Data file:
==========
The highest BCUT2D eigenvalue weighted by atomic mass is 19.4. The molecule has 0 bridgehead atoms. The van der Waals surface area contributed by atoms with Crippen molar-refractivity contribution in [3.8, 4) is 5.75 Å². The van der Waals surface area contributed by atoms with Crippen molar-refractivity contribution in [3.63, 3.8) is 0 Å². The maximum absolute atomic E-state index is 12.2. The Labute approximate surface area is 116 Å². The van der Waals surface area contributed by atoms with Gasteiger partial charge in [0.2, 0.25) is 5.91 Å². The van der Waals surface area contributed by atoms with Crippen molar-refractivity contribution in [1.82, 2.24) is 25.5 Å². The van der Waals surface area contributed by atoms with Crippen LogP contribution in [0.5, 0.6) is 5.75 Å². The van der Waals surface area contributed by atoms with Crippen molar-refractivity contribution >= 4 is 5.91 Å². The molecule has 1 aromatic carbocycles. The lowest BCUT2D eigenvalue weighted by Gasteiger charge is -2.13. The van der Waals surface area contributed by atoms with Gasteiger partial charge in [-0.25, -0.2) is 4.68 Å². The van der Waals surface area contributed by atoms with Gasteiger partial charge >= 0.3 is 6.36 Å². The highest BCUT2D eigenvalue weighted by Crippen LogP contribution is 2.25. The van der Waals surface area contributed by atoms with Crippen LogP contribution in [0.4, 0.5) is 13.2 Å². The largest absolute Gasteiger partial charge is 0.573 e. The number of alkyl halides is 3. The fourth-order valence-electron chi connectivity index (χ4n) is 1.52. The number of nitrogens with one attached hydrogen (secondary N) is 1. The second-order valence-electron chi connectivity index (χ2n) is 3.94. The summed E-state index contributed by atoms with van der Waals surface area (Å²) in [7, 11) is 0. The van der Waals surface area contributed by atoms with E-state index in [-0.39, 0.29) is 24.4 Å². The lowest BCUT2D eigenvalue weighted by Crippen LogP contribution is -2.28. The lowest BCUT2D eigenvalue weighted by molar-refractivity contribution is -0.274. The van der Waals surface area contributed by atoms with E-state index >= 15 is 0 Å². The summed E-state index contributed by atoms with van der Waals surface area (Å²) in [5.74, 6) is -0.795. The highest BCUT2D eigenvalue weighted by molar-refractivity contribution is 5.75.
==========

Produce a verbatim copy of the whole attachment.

The highest BCUT2D eigenvalue weighted by atomic mass is 19.4. The molecule has 0 bridgehead atoms. The van der Waals surface area contributed by atoms with Crippen molar-refractivity contribution in [3.8, 4) is 5.75 Å². The van der Waals surface area contributed by atoms with Crippen molar-refractivity contribution in [3.63, 3.8) is 0 Å². The maximum absolute atomic E-state index is 12.2. The Labute approximate surface area is 116 Å². The van der Waals surface area contributed by atoms with Gasteiger partial charge in [0.2, 0.25) is 5.91 Å². The van der Waals surface area contributed by atoms with Crippen molar-refractivity contribution in [1.82, 2.24) is 25.5 Å². The van der Waals surface area contributed by atoms with Crippen LogP contribution in [0.5, 0.6) is 5.75 Å². The van der Waals surface area contributed by atoms with Crippen molar-refractivity contribution >= 4 is 5.91 Å². The molecule has 1 aromatic carbocycles. The lowest BCUT2D eigenvalue weighted by Gasteiger charge is -2.13. The van der Waals surface area contributed by atoms with Gasteiger partial charge in [-0.25, -0.2) is 4.68 Å². The van der Waals surface area contributed by atoms with Gasteiger partial charge >= 0.3 is 6.36 Å². The highest BCUT2D eigenvalue weighted by Crippen LogP contribution is 2.25. The van der Waals surface area contributed by atoms with Crippen LogP contribution in [0.4, 0.5) is 13.2 Å². The largest absolute Gasteiger partial charge is 0.573 e. The number of alkyl halides is 3. The fourth-order valence-electron chi connectivity index (χ4n) is 1.52. The number of nitrogens with one attached hydrogen (secondary N) is 1. The second-order valence-electron chi connectivity index (χ2n) is 3.94. The summed E-state index contributed by atoms with van der Waals surface area (Å²) in [7, 11) is 0. The van der Waals surface area contributed by atoms with E-state index in [-0.39, 0.29) is 24.4 Å². The lowest BCUT2D eigenvalue weighted by Crippen LogP contribution is -2.28. The lowest BCUT2D eigenvalue weighted by molar-refractivity contribution is -0.274. The van der Waals surface area contributed by atoms with E-state index >= 15 is 0 Å². The summed E-state index contributed by atoms with van der Waals surface area (Å²) in [5.74, 6) is -0.795. The highest BCUT2D eigenvalue weighted by molar-refractivity contribution is 5.75.